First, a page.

ARLINGTON, Va. Only a relative few of the
thousands of records about the John F. Kennedy
assassination that were withheld for decades from
public view turned out to be too sensitive for
release, a member of the assassination review
board said yesterday.
"We found really very little that would harm
national security," said Anna Kasten Nelson, a
member of the history department at American
University and a leading advocate for openness of
The Assassination Records Review Board ended a
years-long look last September at classified
records held by the FBI, the CIA and other federal
entities. The board was created by Congress in
1992 and given the authority to examine all hidden
"I think the agencies were appalled," Nelson said,
mimicking the reaction: "We have always closed
this." Some, she said, "were besides
She said the board's mandate was so strong that
"if we wanted to open something no one could
overturn us, except the White House."
And although the board was successful in opening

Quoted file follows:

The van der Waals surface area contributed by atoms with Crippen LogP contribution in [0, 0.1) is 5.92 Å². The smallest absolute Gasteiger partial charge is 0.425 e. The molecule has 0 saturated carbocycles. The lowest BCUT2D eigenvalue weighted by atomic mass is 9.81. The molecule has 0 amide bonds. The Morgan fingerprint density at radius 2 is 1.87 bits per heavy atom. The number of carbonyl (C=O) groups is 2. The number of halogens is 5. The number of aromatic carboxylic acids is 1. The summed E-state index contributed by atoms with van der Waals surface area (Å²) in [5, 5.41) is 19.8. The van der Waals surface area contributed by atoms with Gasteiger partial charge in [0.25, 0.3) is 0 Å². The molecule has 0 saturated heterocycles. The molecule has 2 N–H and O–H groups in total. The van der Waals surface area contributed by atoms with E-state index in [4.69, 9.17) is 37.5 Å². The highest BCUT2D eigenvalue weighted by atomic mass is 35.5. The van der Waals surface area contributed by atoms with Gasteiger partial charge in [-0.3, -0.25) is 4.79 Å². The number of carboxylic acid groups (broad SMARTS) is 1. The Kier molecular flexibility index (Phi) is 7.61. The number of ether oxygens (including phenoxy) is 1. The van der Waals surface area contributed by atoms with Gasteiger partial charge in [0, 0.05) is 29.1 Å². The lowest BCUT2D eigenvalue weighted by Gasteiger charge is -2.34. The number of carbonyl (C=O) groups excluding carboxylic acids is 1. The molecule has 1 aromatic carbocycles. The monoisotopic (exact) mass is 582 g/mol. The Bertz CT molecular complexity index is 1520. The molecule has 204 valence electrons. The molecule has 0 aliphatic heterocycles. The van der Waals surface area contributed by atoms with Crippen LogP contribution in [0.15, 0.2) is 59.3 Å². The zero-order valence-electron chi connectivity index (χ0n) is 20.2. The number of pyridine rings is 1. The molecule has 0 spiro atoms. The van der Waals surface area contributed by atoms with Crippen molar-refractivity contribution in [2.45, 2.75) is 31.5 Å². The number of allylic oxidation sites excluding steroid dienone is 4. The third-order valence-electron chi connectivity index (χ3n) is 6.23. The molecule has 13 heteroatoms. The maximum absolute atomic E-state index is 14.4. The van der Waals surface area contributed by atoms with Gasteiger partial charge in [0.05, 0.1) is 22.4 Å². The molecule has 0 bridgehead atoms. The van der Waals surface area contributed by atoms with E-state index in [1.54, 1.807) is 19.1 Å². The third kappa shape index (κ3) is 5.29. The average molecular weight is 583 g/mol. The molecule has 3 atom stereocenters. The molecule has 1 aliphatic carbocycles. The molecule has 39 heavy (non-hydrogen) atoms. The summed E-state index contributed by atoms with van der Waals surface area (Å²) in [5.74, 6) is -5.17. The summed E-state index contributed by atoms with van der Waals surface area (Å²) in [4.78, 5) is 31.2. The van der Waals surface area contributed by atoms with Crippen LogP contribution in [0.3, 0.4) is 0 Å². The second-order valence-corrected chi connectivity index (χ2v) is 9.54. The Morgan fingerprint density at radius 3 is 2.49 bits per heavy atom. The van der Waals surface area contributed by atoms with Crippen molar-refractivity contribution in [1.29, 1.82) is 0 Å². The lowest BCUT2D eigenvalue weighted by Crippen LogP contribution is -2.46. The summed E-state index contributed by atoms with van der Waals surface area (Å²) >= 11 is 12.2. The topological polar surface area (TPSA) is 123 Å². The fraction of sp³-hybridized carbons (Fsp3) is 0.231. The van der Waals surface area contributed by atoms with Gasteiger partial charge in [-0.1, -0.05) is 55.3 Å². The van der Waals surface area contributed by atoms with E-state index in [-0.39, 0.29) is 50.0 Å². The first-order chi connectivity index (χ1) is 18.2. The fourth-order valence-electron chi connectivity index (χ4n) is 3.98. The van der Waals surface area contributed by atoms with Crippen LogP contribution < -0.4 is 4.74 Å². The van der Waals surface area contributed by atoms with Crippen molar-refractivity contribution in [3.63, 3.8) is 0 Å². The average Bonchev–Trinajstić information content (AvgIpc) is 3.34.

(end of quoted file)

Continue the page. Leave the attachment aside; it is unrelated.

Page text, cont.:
records, "we did protect certain things," she said
without elaboration. "We were seeing documents
that would enhance understanding of the
Nelson was on a panel at a National Freedom of
Information Day conference, "Access to
Information: Strategies and Solutions."
The review board got more than 60,000 documents
from the FBI, the CIA and other federal entities
and private collections. It concluded that the
government "needlessly and wastefully" withheld
millions of records that did not require such
treatment, and that such secrecy "led the American
public to believe that the government had
something to hide."
The documents are held at the National Archives.
Many have to be opened in five years, some in 10
and all by 2017. Remaining blacked-out sections on
some records will come to light.
Panelist Steven L. Katz, a lawyer with expertise
in information access, disclosure and
dissemination, drafted the legislation that became
the law to release the Kennedy records. "The
agencies didn't like it too much, but it worked,"
Scott Armstrong, an award-winning investigative
journalist who is executive director of
Information Trust, said he was skeptical of the
board when it started its work but "the fact of
the matter is, they did it."
He said that the government's practice of secrecy
is so ingrained that "the minute disclosure is
over, it's back to secrets."
He said he "no longer tries ... has given up
trying" to get information through the 33-year-old
Freedom of Information Act, which requires
government agencies to make all but specifically
exempt files accessible to the public. "Most
journalists have given up on FOIA."